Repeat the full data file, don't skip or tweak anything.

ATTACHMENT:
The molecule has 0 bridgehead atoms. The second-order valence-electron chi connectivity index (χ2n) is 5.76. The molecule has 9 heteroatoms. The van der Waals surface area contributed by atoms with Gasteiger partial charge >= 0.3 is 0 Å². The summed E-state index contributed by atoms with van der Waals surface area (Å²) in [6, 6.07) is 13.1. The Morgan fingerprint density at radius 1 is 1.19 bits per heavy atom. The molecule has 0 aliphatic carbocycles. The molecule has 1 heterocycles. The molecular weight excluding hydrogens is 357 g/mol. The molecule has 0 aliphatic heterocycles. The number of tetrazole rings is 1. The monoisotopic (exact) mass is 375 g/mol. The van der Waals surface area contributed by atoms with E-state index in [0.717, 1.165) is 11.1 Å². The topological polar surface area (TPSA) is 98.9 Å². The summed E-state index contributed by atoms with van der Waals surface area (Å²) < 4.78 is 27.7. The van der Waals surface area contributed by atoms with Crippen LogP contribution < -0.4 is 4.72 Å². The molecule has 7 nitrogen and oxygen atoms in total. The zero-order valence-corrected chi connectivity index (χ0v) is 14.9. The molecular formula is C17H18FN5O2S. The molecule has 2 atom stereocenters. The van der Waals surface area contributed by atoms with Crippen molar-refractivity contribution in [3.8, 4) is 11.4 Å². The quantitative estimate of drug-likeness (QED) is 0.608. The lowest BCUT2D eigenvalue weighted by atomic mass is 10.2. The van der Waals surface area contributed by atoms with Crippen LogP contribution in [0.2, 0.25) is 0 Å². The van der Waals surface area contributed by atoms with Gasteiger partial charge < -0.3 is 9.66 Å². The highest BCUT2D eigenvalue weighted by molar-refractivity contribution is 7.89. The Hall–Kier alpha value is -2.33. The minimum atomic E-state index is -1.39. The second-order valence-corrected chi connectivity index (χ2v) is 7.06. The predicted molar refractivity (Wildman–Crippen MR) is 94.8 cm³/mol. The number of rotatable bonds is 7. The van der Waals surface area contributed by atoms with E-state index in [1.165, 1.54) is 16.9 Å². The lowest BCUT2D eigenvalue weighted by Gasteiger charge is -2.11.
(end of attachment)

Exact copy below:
The molecule has 0 bridgehead atoms. The second-order valence-electron chi connectivity index (χ2n) is 5.76. The molecule has 9 heteroatoms. The van der Waals surface area contributed by atoms with Gasteiger partial charge >= 0.3 is 0 Å². The summed E-state index contributed by atoms with van der Waals surface area (Å²) in [6, 6.07) is 13.1. The Morgan fingerprint density at radius 1 is 1.19 bits per heavy atom. The molecule has 0 aliphatic carbocycles. The molecule has 1 heterocycles. The molecular weight excluding hydrogens is 357 g/mol. The molecule has 0 aliphatic heterocycles. The number of tetrazole rings is 1. The monoisotopic (exact) mass is 375 g/mol. The van der Waals surface area contributed by atoms with E-state index in [0.717, 1.165) is 11.1 Å². The topological polar surface area (TPSA) is 98.9 Å². The summed E-state index contributed by atoms with van der Waals surface area (Å²) < 4.78 is 27.7. The van der Waals surface area contributed by atoms with Crippen LogP contribution < -0.4 is 4.72 Å². The molecule has 7 nitrogen and oxygen atoms in total. The zero-order valence-corrected chi connectivity index (χ0v) is 14.9. The molecular formula is C17H18FN5O2S. The molecule has 2 atom stereocenters. The van der Waals surface area contributed by atoms with Crippen molar-refractivity contribution in [3.8, 4) is 11.4 Å². The quantitative estimate of drug-likeness (QED) is 0.608. The lowest BCUT2D eigenvalue weighted by atomic mass is 10.2. The van der Waals surface area contributed by atoms with Crippen LogP contribution in [0.2, 0.25) is 0 Å². The van der Waals surface area contributed by atoms with Gasteiger partial charge < -0.3 is 9.66 Å². The highest BCUT2D eigenvalue weighted by molar-refractivity contribution is 7.89. The Hall–Kier alpha value is -2.33. The minimum atomic E-state index is -1.39. The second-order valence-corrected chi connectivity index (χ2v) is 7.06. The predicted molar refractivity (Wildman–Crippen MR) is 94.8 cm³/mol. The number of rotatable bonds is 7. The van der Waals surface area contributed by atoms with E-state index in [1.165, 1.54) is 16.9 Å². The lowest BCUT2D eigenvalue weighted by Gasteiger charge is -2.11.